California’s housing market is hot. Home prices and rents are rising. As people purchase investment properties, they sometimes need someone else to manage the property, show units, collect rent, handle leasing agreements, oversee inspections, and take care of repairs and maintenance.
It’s no wonder demand for property management companies is rising, too. But knowing how to start a property management company in California has some twists and turns. Let’s get you started with the steps you need to open your own property business in the Golden State.
The barrier to entry for property management companies in California is low. You may be able to set up shop quickly, getting in the game with a high school diploma and a working knowledge of state laws covering fair housing, tenant screening, and rental agreements.
The California housing market ebbs and flows with the economy, but managing properties can be fairly recession-proof. No matter how the economy is doing, rental properties always need managing.
You can also choose two paths:
- A licensed property manager holds a broker’s license from the California Department of Real Estate and may buy and sell real estate.
- An unlicensed property manager can show apartments, provide tenants with information and applications, and accept deposits, but can’t buy or sell real estate.
Checklist for How to Start a Property Management Business in California
- Write a Property Management Business Plan
- Choose a Business Structure
- Determine Your Property Management Business Costs
- Create a <a href='https://www.zenbusiness.com/reserve-business-name/' >Business Name</a>
- Register Your Property Management Business and Open a Bank Account
- Purchase Equipment for Your Property Management Business
- Market Your California Property Management Company
Your first step is to write a business plan. This thorough document explores the business setup and how it could become successful and profitable.
As part of your planning, get familiar with licensing and state compliance codes. The Golden State has health, safety, and building codes that must be followed, and cities and counties may have separate rental ordinances.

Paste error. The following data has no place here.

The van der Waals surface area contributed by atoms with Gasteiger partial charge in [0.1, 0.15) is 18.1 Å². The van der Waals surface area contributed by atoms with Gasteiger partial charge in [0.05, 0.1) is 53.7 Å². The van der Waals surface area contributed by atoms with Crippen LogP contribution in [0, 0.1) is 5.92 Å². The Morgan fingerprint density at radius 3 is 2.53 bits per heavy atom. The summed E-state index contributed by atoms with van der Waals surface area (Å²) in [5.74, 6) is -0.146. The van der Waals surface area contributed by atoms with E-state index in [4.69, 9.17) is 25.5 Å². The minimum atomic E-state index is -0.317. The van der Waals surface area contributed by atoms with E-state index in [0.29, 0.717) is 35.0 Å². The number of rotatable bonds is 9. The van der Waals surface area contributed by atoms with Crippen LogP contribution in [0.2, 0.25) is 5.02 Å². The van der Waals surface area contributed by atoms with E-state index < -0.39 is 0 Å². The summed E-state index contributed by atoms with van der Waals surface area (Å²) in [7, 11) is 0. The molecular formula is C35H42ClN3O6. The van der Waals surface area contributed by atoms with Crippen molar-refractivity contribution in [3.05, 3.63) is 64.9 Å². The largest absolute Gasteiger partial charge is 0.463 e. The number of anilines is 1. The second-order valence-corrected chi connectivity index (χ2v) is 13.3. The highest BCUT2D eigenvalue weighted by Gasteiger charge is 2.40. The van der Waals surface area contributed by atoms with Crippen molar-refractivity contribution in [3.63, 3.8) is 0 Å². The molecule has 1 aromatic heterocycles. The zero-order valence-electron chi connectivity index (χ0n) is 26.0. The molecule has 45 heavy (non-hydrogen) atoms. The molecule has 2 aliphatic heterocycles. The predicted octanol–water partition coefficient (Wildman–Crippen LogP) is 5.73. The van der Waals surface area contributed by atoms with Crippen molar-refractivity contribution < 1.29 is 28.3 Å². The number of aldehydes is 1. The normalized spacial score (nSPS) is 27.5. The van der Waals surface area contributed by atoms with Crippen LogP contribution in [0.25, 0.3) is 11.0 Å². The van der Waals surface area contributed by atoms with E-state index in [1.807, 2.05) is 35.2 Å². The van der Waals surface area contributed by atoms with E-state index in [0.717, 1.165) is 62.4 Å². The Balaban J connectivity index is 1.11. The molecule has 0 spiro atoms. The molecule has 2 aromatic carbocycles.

Include SMART goals to zero in on what your property management company aims to achieve. Analyze your competitors and your target market, either inside or outside your local area. A robust financial section in your plan will lay out how you’ll charge customers (rent payments, security deposit, etc.), how many rental units you’ll manage, and how you’ll comply with the state’s rent control law.
A sole proprietorship is simple to create. There are typically no state filing fees (though local requirements can vary). There’s usually only one owner, but in California a married couple may form a sole prop.
Keep in mind that sole props don’t protect your personal assets from business liabilities. An LLC provides liability coverage, which can protect your home, car, and bank balances if the business fails, falls into debt, or is sued.
Forming an LLC can balance the risks your property management company might face. You’ll have to register with the California Secretary of State and pay a filing fee. Or, you can use a business formation company to streamline the process.
What one-time fees, startup costs, and ongoing expenses will you need to cover? For example, an unlicensed property manager who doesn’t own, buy, or sell can expect startup costs ranging from $2,000 to $10,000.
Ongoing expenses may include an office and a vehicle (plus travel costs like fuel, parking, maintenance, and insurance). Landlord-specific software like TurboTenant can also help you track payments, tenants, and more. Tools like a business cost calculator can help you estimate your costs.
While you’ll also incur property repair and maintenance costs, you can often bill those expenses to the property owner.
Property managers in California also need various business insurance. Here’s a breakdown of coverage you may want to discuss with an insurance agent.
How do you fund your startup costs?
Government grants may be available, but they can be difficult to come by (and qualify for). Getting a loan from either a bank or family member is also an option, but be prepared with a solid business plan and written repayment terms. Business credit cards can also provide instant cash flow and help with purchasing, but be aware of interest rates.